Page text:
So that is a little bit of the context of the appeal. The Pension Appeals Board hearing was this week, and in terms of a "cease benefit" case - the Feds cannot vary the decision that they made that she was disabled according to the legislation - the only issue that would be before the Board - was whether or not the Minister had established that June had "regained her capacity to work" and it was their responsibility to establish that. When I first spoke with the Minister's representative, she said that we would have to present our facts first - well I knew this was wrong - in fact I knew that June did not have to speak at all - it was up to the department to prove that she could work - and all of the information on file clearly indicated that she had not. Really the only reason the Feds has was that June had earnings. Okay so the judges they agreed with me - and the Minister's doctor got up to speak - that was interesting to say the least - and I think she toed the "party line" despite all of the information to the contrary. I did not ask June to speak because she would not have been able to manage this - her daughter Sally spoke on her behalf in a very compelling way clearly explaining her mother's mental health condition and how it has impacted her life - Sally if you are reading this - you know how impressed I am with your resiliance - you are lovely.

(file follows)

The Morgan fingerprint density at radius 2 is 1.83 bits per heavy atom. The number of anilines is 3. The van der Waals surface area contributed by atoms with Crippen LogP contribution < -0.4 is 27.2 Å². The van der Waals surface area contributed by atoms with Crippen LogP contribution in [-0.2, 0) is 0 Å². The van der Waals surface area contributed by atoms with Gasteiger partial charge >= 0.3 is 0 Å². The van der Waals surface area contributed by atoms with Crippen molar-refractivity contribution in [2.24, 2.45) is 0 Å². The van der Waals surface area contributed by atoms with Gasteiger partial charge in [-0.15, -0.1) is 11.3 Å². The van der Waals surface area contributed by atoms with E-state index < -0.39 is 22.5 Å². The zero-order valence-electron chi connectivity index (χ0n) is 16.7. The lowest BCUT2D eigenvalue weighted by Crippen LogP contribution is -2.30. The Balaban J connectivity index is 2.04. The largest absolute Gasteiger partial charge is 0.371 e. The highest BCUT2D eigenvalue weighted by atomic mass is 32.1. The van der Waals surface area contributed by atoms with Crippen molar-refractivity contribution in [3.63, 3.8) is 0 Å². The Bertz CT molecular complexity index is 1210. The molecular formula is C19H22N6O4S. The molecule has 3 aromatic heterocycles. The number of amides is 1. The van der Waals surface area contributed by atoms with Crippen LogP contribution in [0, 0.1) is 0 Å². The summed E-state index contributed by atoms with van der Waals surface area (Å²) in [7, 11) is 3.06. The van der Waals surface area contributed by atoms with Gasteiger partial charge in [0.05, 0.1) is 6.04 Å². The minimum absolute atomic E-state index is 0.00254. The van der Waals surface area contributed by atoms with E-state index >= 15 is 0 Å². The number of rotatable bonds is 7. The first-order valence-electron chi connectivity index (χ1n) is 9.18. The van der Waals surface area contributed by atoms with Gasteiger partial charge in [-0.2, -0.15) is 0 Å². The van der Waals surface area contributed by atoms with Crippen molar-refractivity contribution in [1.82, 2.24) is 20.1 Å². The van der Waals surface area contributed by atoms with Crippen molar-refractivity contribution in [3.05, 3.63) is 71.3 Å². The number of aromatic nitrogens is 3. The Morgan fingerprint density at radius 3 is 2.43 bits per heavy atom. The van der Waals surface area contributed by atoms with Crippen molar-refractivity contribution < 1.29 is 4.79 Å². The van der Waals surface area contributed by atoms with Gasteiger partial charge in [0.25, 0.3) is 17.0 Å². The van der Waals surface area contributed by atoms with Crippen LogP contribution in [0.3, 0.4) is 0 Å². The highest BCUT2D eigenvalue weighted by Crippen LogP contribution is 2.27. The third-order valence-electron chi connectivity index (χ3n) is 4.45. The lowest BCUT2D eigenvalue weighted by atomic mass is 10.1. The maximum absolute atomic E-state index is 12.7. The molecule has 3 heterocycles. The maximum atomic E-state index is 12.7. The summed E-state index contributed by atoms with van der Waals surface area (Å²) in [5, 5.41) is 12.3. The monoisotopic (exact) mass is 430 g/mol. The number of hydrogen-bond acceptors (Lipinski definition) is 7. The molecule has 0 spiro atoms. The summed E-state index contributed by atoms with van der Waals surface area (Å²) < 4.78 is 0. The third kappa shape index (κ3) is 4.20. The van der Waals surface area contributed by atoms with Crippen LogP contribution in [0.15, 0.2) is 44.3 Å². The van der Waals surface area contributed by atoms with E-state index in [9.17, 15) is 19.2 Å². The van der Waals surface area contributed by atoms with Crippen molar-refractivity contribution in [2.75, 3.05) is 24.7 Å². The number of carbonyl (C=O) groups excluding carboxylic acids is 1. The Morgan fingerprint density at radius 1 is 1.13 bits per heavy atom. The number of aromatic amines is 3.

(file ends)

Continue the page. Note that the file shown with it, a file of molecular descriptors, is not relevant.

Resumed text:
So why I am writing this long-winded essay?

The issue was - what is a substantially gainful occupation? You know the definitition - you must be regularly incapable of any substantially gainful occupation - I did some digging around - and according to The Adjudication Framework for Canada Pension Plan (google it - it is online) Substantially Gainful Occupation is defined as 12 times the maximum retirement CPP benefit amount. So I presented this document to the Pension Appeals Board - and stated my position - that the Feds are not even following their own adjudication guidelines. Now I must back up a bit - June was working alone, she would go in to work at all hours of the night - she would work so no one would see her and how she was not managing - all in an effort for her to be "normal" - because she was unsupervised she was able to pull it off right - no one know how crazy this was for June to be working - no supervisor would know what was going on in reality - and there must be an air of reality when assessing a CPP case.

The funniest thing to me was - that the Minister's representative said to the Panel - that the CPP Adjudication Framework - was just a "guideline" and that this was not binding on the Board - the Judge said - are you asking us not to follow your own guidelines? When the decision comes in I will let you know the result.